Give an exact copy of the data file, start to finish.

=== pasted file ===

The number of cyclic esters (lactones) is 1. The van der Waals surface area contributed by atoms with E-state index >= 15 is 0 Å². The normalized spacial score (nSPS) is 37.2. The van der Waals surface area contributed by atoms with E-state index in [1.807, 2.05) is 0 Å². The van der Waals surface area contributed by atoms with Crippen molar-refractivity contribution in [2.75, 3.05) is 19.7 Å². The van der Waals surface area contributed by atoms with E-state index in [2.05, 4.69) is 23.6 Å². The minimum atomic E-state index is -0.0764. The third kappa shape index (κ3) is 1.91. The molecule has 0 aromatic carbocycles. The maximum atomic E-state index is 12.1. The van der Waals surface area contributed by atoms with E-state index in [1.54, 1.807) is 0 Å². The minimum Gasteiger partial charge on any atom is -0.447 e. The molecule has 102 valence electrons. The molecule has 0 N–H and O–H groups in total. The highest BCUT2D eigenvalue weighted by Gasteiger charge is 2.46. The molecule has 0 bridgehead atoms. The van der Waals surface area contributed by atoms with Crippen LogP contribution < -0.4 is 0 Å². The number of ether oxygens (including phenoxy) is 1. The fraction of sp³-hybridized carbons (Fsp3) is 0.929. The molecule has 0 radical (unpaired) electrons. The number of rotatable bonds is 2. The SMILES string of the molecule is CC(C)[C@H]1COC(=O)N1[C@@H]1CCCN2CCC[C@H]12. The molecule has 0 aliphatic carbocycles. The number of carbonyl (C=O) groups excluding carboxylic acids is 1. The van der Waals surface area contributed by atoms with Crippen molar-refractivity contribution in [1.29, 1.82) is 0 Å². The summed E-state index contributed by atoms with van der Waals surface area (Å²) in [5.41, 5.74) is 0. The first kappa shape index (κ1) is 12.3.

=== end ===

The number of cyclic esters (lactones) is 1. The van der Waals surface area contributed by atoms with E-state index >= 15 is 0 Å². The normalized spacial score (nSPS) is 37.2. The van der Waals surface area contributed by atoms with E-state index in [1.807, 2.05) is 0 Å². The van der Waals surface area contributed by atoms with Crippen molar-refractivity contribution in [2.75, 3.05) is 19.7 Å². The van der Waals surface area contributed by atoms with E-state index in [2.05, 4.69) is 23.6 Å². The minimum atomic E-state index is -0.0764. The third kappa shape index (κ3) is 1.91. The molecule has 0 aromatic carbocycles. The maximum atomic E-state index is 12.1. The van der Waals surface area contributed by atoms with E-state index in [1.54, 1.807) is 0 Å². The minimum Gasteiger partial charge on any atom is -0.447 e. The molecule has 102 valence electrons. The molecule has 0 N–H and O–H groups in total. The highest BCUT2D eigenvalue weighted by Gasteiger charge is 2.46. The molecule has 0 bridgehead atoms. The van der Waals surface area contributed by atoms with Crippen LogP contribution < -0.4 is 0 Å². The number of ether oxygens (including phenoxy) is 1. The fraction of sp³-hybridized carbons (Fsp3) is 0.929. The molecule has 0 radical (unpaired) electrons. The number of rotatable bonds is 2. The SMILES string of the molecule is CC(C)[C@H]1COC(=O)N1[C@@H]1CCCN2CCC[C@H]12. The molecule has 0 aliphatic carbocycles. The number of carbonyl (C=O) groups excluding carboxylic acids is 1. The van der Waals surface area contributed by atoms with Crippen molar-refractivity contribution in [1.29, 1.82) is 0 Å². The summed E-state index contributed by atoms with van der Waals surface area (Å²) in [5.41, 5.74) is 0. The first kappa shape index (κ1) is 12.3.